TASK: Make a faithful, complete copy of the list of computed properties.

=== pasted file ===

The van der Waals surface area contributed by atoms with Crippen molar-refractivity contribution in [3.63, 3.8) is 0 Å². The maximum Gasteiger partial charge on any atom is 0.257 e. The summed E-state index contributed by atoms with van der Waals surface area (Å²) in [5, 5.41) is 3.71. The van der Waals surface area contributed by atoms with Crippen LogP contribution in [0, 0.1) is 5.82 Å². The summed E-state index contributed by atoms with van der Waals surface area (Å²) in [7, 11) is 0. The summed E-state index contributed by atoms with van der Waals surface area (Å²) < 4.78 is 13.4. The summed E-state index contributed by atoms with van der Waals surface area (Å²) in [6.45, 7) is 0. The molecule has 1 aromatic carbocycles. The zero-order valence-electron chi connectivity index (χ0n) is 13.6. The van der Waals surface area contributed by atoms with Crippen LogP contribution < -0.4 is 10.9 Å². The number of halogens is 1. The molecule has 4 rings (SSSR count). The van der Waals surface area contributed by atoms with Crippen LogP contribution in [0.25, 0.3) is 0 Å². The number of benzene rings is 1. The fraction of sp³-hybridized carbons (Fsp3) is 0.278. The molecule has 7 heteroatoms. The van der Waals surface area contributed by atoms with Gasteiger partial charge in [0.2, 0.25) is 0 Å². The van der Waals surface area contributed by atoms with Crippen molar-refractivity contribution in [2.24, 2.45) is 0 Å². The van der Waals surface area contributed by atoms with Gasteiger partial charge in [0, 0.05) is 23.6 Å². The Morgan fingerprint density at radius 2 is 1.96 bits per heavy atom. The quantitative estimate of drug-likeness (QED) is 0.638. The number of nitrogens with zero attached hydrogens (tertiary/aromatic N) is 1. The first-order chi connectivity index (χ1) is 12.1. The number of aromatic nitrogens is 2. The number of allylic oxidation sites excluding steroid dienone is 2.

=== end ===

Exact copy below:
The van der Waals surface area contributed by atoms with Crippen molar-refractivity contribution in [3.63, 3.8) is 0 Å². The maximum Gasteiger partial charge on any atom is 0.257 e. The summed E-state index contributed by atoms with van der Waals surface area (Å²) in [5, 5.41) is 3.71. The van der Waals surface area contributed by atoms with Crippen LogP contribution in [0, 0.1) is 5.82 Å². The summed E-state index contributed by atoms with van der Waals surface area (Å²) in [7, 11) is 0. The summed E-state index contributed by atoms with van der Waals surface area (Å²) < 4.78 is 13.4. The summed E-state index contributed by atoms with van der Waals surface area (Å²) in [6.45, 7) is 0. The molecule has 1 aromatic carbocycles. The zero-order valence-electron chi connectivity index (χ0n) is 13.6. The van der Waals surface area contributed by atoms with Crippen LogP contribution < -0.4 is 10.9 Å². The number of halogens is 1. The molecule has 4 rings (SSSR count). The van der Waals surface area contributed by atoms with Crippen LogP contribution in [0.25, 0.3) is 0 Å². The number of benzene rings is 1. The fraction of sp³-hybridized carbons (Fsp3) is 0.278. The molecule has 7 heteroatoms. The van der Waals surface area contributed by atoms with Gasteiger partial charge in [0.2, 0.25) is 0 Å². The van der Waals surface area contributed by atoms with Crippen molar-refractivity contribution in [2.24, 2.45) is 0 Å². The van der Waals surface area contributed by atoms with Gasteiger partial charge in [0, 0.05) is 23.6 Å². The Morgan fingerprint density at radius 2 is 1.96 bits per heavy atom. The quantitative estimate of drug-likeness (QED) is 0.638. The number of nitrogens with zero attached hydrogens (tertiary/aromatic N) is 1. The first-order chi connectivity index (χ1) is 12.1. The number of aromatic nitrogens is 2. The number of allylic oxidation sites excluding steroid dienone is 2.